The President and President Xi had a great meeting. The President likes President Xi and got to know him really well in Mar-a-Lago and I think has established a really good relationship moving forward. But at the end of the day, this is always about developing a better situation for the American people, and I think he’s done that.

Q And a follow-up, if I may. The President told the Wall Street Journal that President Xi helped him realize that North Korea is not so easy. Did the President underestimate the complexities of this? Did he underestimate how difficult this was going to be?

MR. SPICER: No, I don’t think so at all. And I think if China is able to help get a deal with China* [North Korea] the President would appreciate that. I think this would be great for China as well. And as the President noted this morning, if China can help us do that, it will be great. And if not, we’ll go and handle that ourselves with our allies.

Q Sean, on currency manipulation, why specifically did he decide to abandon this? And what other tools does he have in his toolbox to try to modify China’s trade —

MR. SPICER: I think that’s a very, very complex issue and I think the President — I’m going to leave it to the President to specifically answer that.

Q Has he given up on trying to modify China’s trade behavior?

MR. SPICER: I think the President is going to continue to make significant progress when it comes to that issue and to how our relationship is with China. He showed already what a great relationship he has with President Xi, and the results are starting to pour in. And I think that that is an issue in particular that the President is best to address.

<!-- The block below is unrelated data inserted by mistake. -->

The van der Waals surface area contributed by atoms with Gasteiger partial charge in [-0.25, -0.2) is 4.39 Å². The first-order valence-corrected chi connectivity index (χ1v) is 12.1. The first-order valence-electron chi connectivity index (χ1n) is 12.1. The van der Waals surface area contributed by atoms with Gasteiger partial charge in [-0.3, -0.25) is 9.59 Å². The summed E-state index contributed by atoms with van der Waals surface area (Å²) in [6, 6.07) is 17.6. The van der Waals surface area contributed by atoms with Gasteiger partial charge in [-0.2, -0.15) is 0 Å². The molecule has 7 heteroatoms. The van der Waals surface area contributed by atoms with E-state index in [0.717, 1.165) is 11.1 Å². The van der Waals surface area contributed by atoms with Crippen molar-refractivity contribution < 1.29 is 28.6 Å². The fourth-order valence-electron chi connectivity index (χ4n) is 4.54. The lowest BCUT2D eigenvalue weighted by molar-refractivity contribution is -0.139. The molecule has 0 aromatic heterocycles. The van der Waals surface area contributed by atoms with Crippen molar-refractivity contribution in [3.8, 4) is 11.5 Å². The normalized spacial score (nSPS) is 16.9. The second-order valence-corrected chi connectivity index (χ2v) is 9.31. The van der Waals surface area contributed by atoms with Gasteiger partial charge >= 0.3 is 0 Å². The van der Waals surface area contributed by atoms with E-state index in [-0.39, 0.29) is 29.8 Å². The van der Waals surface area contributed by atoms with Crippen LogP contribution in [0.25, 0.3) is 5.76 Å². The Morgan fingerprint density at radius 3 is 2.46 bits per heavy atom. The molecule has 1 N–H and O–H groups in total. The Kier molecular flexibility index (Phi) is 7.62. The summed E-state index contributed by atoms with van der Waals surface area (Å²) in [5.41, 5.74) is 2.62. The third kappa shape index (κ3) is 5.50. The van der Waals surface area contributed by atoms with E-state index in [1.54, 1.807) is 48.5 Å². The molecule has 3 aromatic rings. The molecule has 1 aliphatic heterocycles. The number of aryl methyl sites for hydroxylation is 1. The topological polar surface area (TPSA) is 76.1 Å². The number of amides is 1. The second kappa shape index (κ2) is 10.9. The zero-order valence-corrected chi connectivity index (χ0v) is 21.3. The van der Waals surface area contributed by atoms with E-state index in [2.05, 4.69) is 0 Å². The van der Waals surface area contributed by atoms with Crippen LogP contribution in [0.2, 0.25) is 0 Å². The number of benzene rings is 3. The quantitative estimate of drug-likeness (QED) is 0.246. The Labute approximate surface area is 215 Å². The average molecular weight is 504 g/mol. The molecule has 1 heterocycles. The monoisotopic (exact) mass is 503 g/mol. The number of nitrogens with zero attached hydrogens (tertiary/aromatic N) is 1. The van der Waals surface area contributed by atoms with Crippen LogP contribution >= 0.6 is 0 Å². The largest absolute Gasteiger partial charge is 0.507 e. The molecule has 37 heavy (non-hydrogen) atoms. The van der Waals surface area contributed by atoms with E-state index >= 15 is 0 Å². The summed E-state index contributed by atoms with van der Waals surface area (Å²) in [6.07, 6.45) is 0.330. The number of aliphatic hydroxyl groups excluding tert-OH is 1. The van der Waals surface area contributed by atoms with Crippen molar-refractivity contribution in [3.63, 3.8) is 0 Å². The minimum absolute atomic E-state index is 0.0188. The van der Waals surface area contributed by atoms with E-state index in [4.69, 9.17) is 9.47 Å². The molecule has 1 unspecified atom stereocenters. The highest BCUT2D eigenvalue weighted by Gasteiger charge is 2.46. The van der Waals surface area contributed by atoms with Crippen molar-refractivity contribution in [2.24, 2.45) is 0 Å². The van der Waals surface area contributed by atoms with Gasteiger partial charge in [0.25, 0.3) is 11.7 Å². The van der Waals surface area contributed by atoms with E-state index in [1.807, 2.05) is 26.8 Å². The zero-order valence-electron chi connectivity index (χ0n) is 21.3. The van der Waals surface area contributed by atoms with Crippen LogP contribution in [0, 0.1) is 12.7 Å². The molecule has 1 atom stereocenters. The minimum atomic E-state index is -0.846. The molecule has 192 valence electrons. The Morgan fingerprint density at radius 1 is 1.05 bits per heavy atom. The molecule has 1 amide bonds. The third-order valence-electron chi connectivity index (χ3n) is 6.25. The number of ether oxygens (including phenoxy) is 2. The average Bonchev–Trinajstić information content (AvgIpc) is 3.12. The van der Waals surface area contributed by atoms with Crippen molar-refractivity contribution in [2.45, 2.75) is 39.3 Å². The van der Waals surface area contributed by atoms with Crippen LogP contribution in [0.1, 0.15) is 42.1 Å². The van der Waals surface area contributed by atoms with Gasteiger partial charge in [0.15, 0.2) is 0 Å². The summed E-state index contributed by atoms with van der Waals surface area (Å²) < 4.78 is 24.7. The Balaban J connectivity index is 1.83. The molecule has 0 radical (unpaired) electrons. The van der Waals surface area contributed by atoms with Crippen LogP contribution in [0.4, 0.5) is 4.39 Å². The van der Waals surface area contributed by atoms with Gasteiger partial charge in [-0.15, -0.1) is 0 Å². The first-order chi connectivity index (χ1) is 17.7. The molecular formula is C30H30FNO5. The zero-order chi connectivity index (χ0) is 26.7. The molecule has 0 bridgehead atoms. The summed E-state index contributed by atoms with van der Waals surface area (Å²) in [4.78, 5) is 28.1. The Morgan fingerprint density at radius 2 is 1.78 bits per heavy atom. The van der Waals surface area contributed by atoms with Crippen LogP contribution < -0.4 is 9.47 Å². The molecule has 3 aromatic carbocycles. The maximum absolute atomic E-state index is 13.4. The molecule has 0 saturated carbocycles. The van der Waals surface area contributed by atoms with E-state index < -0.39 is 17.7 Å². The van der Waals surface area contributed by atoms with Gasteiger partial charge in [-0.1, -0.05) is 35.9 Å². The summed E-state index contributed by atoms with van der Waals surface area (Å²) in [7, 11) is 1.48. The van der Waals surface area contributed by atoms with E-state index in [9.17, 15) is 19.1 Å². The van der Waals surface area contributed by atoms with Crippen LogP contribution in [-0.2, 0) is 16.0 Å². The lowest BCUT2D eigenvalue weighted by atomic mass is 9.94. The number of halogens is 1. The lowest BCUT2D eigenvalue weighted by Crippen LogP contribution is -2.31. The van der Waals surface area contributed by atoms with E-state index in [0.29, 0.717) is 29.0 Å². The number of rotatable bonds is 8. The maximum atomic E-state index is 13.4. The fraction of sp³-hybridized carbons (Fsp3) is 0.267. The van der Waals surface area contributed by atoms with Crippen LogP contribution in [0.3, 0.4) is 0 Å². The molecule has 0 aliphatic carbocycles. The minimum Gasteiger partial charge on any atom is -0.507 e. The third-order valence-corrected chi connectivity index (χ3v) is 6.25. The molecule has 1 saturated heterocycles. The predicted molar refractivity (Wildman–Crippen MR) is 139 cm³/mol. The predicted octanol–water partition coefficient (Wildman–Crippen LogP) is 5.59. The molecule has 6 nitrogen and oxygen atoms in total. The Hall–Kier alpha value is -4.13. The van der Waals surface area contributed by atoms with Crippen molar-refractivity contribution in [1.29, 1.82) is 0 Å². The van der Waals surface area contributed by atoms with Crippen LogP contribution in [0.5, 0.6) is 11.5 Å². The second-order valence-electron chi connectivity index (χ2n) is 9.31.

Q Two questions, Sean. You were very forthcoming about the tick-tock leading up to the missile launch into Syria, so can you give us any background on the MOAB in Afghanistan? Was there a Situation Room scenario? Was the President — was this several days in the making?

And my second question is, the President has been very critical of the intelligence community leading up to his inauguration. He’s obviously been working very closely with the intel community on these — at least on these situations in Syria and Afghanistan. Has his opinion changed toward the IC?

MR. SPICER: In the first question, again, I think General Nicholson at United States Forces Afghanistan is best to address the tick-tock on the situation over there.

Q But as far as the President’s consultation.

MR. SPICER: I understand. I think that the U.S. Forces Afghanistan as well as the Department of Defense are best to walk through the military operations that are ongoing there.

I think with respect to the intelligence community and the national security team, as you know, the President has put together a world-class Cabinet of top-notch national security experts, from General Mattis to General Kelly, General McMaster and others, that continue to provide him the best advice to make the best decisions for this country. And he continues to rely on them — and Director Pompeo, Director Coats at the DNI. They continue to give him sage advice about how to best position the United States.


Q Thanks, Sean. Following up on that question, did the President specifically order — authorize the use of this piece of ordnance?